With the latest release of the 2015 Sunshine List, which details those Ontario Government Employees earning more than $100K per year, and all the latest restructuring news from AGH, I thought I would do a quick analysis of what the cost savings of cutting 10 Registered Practical Nurses and replacing them with 11 less qualified Personal Support Workers (5 full time and 6 part-time).
I would calculate that the cost savings in replacing those nurses to be around $300K per year (assuming a PSW makes $20K less per year, and the part-timers work half the hours). The cost INCREASE to us to pay for the individuals on the Sunshine list from last year is $314K per year. The total cost for us taxpayers to pay for those on the Sunshine list last year was a whopping $1.4 million (to pay for 12 people). In a recent article in the EMC, Mary Wilson Trider made a point of correcting a nurse who mentioned there were 10 people on the 2014 Sunshine list, to state there were actually only 9. I find it interesting that days later the 2015 Sunshine list is released to show the number is actually 12, an increase of 3 from the previous year. Would Ms. Trider Wilson not have been aware of what AGH submitted to the province for this PUBLIC report, before correcting a nurse in a newspaper?
Since 2011, the year the new CEO started at the hospital, the number of people on the Sunshine list has increased by 5, for a total cost of $535K for those individuals plus raises for those already on the list. In 1999 there was one person on the list, in the 15 years since the costs have increased by over $1.2M yearly to pay for 11 new members to the list.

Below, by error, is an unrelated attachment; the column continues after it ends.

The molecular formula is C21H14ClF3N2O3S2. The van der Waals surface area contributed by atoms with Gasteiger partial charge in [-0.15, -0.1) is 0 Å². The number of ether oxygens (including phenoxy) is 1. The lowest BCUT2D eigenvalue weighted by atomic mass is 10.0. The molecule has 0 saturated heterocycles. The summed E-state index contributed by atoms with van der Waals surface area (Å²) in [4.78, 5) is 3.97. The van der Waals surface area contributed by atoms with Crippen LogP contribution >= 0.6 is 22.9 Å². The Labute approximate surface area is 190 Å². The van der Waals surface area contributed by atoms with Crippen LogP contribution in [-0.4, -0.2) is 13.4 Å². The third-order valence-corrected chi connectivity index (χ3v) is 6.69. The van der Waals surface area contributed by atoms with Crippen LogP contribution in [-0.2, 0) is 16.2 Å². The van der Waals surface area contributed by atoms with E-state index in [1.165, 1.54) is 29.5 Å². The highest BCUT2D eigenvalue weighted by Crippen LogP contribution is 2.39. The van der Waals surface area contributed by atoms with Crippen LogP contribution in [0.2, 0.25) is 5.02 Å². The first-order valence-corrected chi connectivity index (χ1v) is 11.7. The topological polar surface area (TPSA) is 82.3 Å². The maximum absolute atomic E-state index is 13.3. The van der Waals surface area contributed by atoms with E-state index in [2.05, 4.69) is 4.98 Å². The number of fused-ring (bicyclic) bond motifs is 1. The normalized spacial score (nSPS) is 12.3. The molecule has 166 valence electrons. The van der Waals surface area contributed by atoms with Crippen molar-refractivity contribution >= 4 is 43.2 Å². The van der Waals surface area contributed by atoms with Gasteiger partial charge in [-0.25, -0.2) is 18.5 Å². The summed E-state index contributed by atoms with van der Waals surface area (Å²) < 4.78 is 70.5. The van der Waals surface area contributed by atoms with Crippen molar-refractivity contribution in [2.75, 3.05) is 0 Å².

Of course, this analysis does not take into account all those managers making just below $100K per year, and therefore their salaries are not required to be reported publicly. Who knows how many additional managers have been hired and what all their additional salaries add up to!
Since we are talking about a Hospital, a place where sick people go to get well, one has to wonder why the front line staff are being cut and replaced by less qualified individuals in order to save funds (or in this case to pay the salary increases to the upper management team). However, there appears to be no cuts whatsoever to the administration of the hospital whose costs are increasing significantly year over year. Personally, if I am admitted to hospital, I would like to have a nurse there caring for me rather than knowing that there are now less nurses to provide care in order to pay the ever increasing costs of management in the hospital.
Front line staff should be the very last people looked at when facing cuts in a hospital setting, not the first ones as was the case in Almonte.